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Generated a IIS server certificate using my domain certificate authority (presumed to be an intermediate to the 'secret' root CA) via the Server Certificates -> Create Domain Certificate 'wizard'. Entered the FQDN of my server for the common name, filled out remaining form and hit Finish. Certificate is generated and shows up as a valid cert Issued by MYDOMAIN.FQDN and Issued to MYSERVER.FQDN. I changed the binding for 443 to use this new cert.

When I visit the site using:

Chrome - It doesn't give me the 'untrusted popup' but it does put a red line through the HTTPS part of the URL and when i check the details it says: "This site uses a weak security config SHA-1 so your connection may not be private"... I check the details of the certificate and it is indeed the same TLS 1.0 cert i had just enabled and I do see our MYDOMAIN.FQDN as a trusted intermediate certificate in the Chrome -> certificates menu.

Firefox - It gives me the popup saying "can't confirm that your connection is secure"... "The certificate is not trusted because the issuer certificate is unknown"... so I look for the MYDOMAIN.FQDN in Firefox's certificate menu and it's nowhere to be seen.

IE - Lets me right through and I do see MYDOMAIN.FQDN as a trusted intermediate certificate authority.

Questions:

  • Why doesn't Firefox recognize MYDOMAIN.FQDN as a trusted intermediate certificate... shouldn't this be stored at the OS level (and as a member of the domain apply to all browsers?)

  • I fully understand the risk of using SHA1 and the discovered vulnerabilities... is Google just trying to push people out of using SHA1 by putting the (very visible) red line through the URL?

  • Is there a setting somewhere in my domain certificate authority that will default to SHA2 or better signature hashs as I didn't see an option for hash algorithm in the "Create Domain Certificate" wizard. I'm guessing I could go through the Create Cert Request -> Issuance in two steps and specify the hash algorithm.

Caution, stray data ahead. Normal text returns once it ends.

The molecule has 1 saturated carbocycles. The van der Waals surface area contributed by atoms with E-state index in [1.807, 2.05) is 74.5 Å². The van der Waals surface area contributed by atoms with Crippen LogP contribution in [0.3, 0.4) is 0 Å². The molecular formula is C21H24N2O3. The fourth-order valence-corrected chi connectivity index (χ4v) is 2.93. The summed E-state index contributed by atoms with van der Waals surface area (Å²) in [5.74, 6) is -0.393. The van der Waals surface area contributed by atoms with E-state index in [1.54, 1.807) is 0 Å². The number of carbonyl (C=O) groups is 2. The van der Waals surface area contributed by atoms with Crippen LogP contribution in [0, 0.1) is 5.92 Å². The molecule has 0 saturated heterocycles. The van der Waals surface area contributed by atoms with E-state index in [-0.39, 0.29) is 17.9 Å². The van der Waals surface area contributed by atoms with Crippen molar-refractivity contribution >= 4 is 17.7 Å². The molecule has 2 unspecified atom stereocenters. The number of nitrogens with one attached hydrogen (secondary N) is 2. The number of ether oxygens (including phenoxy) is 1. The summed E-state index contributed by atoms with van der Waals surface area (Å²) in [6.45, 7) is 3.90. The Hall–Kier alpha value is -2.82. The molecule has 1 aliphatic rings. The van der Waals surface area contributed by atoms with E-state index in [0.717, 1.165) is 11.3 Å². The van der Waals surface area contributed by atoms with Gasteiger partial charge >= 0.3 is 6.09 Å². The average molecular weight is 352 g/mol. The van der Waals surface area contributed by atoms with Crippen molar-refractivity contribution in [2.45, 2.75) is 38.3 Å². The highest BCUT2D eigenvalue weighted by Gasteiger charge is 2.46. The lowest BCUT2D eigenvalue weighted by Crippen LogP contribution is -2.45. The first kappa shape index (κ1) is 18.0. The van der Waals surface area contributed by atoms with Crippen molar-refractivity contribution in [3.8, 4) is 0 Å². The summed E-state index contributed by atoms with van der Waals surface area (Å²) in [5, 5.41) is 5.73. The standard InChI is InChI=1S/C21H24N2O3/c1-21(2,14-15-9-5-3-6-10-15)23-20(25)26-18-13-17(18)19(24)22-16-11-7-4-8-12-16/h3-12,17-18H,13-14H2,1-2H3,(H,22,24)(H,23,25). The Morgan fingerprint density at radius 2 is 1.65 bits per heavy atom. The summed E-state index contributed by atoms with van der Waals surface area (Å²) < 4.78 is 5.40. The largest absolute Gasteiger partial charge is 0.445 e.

Thanks!

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To answer the first two bullet points:

  • Firefox has its own list of trusted CAs. You can add certificates in Menu Button>Options>Advanced>Certificates(tab)>View Certificates>Authorities(tab). This is for Firefox version 38.
  • Yes Google is trying to shame people into moving from SHA1 to a more secure hash such as SHA2. Here is the chromium blog post about it. Also see the note at the bottom about SHA1 in root certs being treated differently than SHA1 in intermediate certs.

edit: I came across some official Microsoft documentation for using SHA-2 on subordinate CAs so I will include it in my answer.

Configuring Subordinate CAs for SHA-2

The hash chosen on the root CA determines how the Subordinate CA's certificate is signed, regardless of the CSP/KSP and hash is chosen during the subordinate CA's install (and requested in the subordinate CA's certificate request). The requested hash in the certificate request will be ignored and the values in the registry on the parent CA will prevail.

During the Subordinate CA install, the hash algorithm you select under the Select the hash algorithm for signing certificates used by this CA determines how the certificates and CRLs issued by the Subordinate CA are signed. These values can also be changed using the registry keys indicated above and will apply after a restart of ADCS.

To summarize, by default, the hash algorithm selected during a root CA's install will determine the hash used to sign the root CA's own certificate and all certificates and CRLs that it issues (although you can change the signing algorithm using the registry changes after the root CA certificate is generated). Subordinate CA's own certificate will be signed by the hash indicated during the root CA's install. The certificates issued by the Subordinate CA will be signed by the hash selected during the Subordinate CA's install. All selected ciphers used for signing issue certificates and CRLs can be changed in the registry, and after restarting ADCS, will apply to all future issued certificates and CRLs.

It's also important to note that the certificate template version or the client requesting the certificate has no impact on whether or not the CA signs with a particular hash. The hash used to sign digital certificates is determined by the fields and values listed above.

  • I don't have much experience with IIS, but a quick google revealed a tutorial for generating a SHA256 cert. It requires installing openSSL instead of doing everything through IIS. I haven't verified it myself so I'm not including it in my answer. Here is the link: dotnetstock.com/technical/… – Owen Jun 26 '15 at 17:39
  • "Google is trying to shame people into moving from SHA1" ... still using SHA-1 on their own infrastructure (with a short life span, to avoid their own warning) – WoJ Jul 1 '15 at 11:26

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